Lansing police: Sunday riot damage cost 'thousands of dollars'

Beth LeBlanc Craig Mauger
The Detroit News

Lansing — The city of Lansing estimates a Sunday demonstration protesting police brutality resulted in thousands of dollars in damage to private and public property after the peaceful protest devolved into a riot in the later hours of the day. 

The protest turned violent late Sunday afternoon when a woman's car was overturned and set on fire, setting off an escalating riot in the downtown, according to the Lansing Police Department.

"The rioters also overturned another vehicle in the area and began smashing the windows of multiple businesses, looting, assaulting police with rocks, bottles and started several dangerous dumpster fires," Lansing Police Department Public Information Director Robert Merritt said in a statement.

Those interactions prompted police to deploy "chemical agents" into the crowd and make more than a dozen arrests, Merritt said.

Protesters revel after they turned over and ultimately set it ablaze in the 100 block of S. Washington Avenue in downtown Lansing, Mich., Sunday May 31, 2020. The protest against police violence began at 11 AM at the Capitol and was mostly peaceful without incident. Ralliers then walked to the East Lansing Police Department where an ELPD vehicle was extensively damaged.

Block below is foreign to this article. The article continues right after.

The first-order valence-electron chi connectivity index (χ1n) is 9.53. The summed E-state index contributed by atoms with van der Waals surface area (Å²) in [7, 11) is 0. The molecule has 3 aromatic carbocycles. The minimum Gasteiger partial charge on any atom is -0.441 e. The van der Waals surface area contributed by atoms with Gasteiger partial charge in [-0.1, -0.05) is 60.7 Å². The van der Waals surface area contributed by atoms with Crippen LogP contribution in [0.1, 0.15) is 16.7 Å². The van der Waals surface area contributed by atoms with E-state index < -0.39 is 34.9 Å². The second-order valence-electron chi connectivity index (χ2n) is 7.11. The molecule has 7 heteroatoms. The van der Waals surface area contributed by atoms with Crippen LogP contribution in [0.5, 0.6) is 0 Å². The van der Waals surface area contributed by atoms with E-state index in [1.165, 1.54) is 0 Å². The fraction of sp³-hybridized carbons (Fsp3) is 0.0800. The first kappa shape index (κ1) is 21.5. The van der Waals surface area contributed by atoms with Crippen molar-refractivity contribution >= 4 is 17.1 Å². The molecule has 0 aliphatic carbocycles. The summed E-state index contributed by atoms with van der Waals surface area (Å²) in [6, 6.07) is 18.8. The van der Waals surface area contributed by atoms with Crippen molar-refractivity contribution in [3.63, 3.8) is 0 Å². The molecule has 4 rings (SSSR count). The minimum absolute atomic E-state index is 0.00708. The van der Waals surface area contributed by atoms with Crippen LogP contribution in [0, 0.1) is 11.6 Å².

"LPD officers will maintain a visible presence in the downtown area with MSP and the National Guard," while assessing damage to businesses, Merritt said. 

Protesters joined other demonstration around the country in decrying the death of George Floyd in the custody of Minneapolis police on Memorial Day after video emerged of a police officer kneeling on Floyd's neck while he gasped, "I can't breathe."

Gov. Gretchen Whitmer said Monday she walked around the city's downtown that morning to survey the damage and met with Lansing Mayor Andy Schor. 

"We need to seek to understand one another," Whitmer said.  "We need to give people hope and listen and be true allies."

Schor said Monday that what began as a peaceful event, for which the city didn’t want to have a “show of force,” turned violent later Sunday. 

“Yesterday started out very positive,” Schor said. “There was a rally. They are angry and frustrated, and they got to express that in a peaceful way. I don’t like what I am seeing in terms of racial injustice and police brutality either.” 

Business owners in Lansing, many of whom supported the original focus of the Sunday rally, were upset Monday as residents met to clean up the downtown, said Schor, who toured the area. 

The city doesn’t expect a demonstration to take place Monday night, but will be monitoring the situation, the mayor said. 

Whitmer said she was troubled by the escalation of tensions and rioting at night after what were mostly peaceful protests during the day in Lansing, Detroit and Grand Rapids. 

"It's by and large not the peaceful demonstrators who are upset about George Floyd and all of our nation's history around police brutality," Whitmer said. "It's people with different agendas who are abusing someone else's pain in order to inflict damage on a community."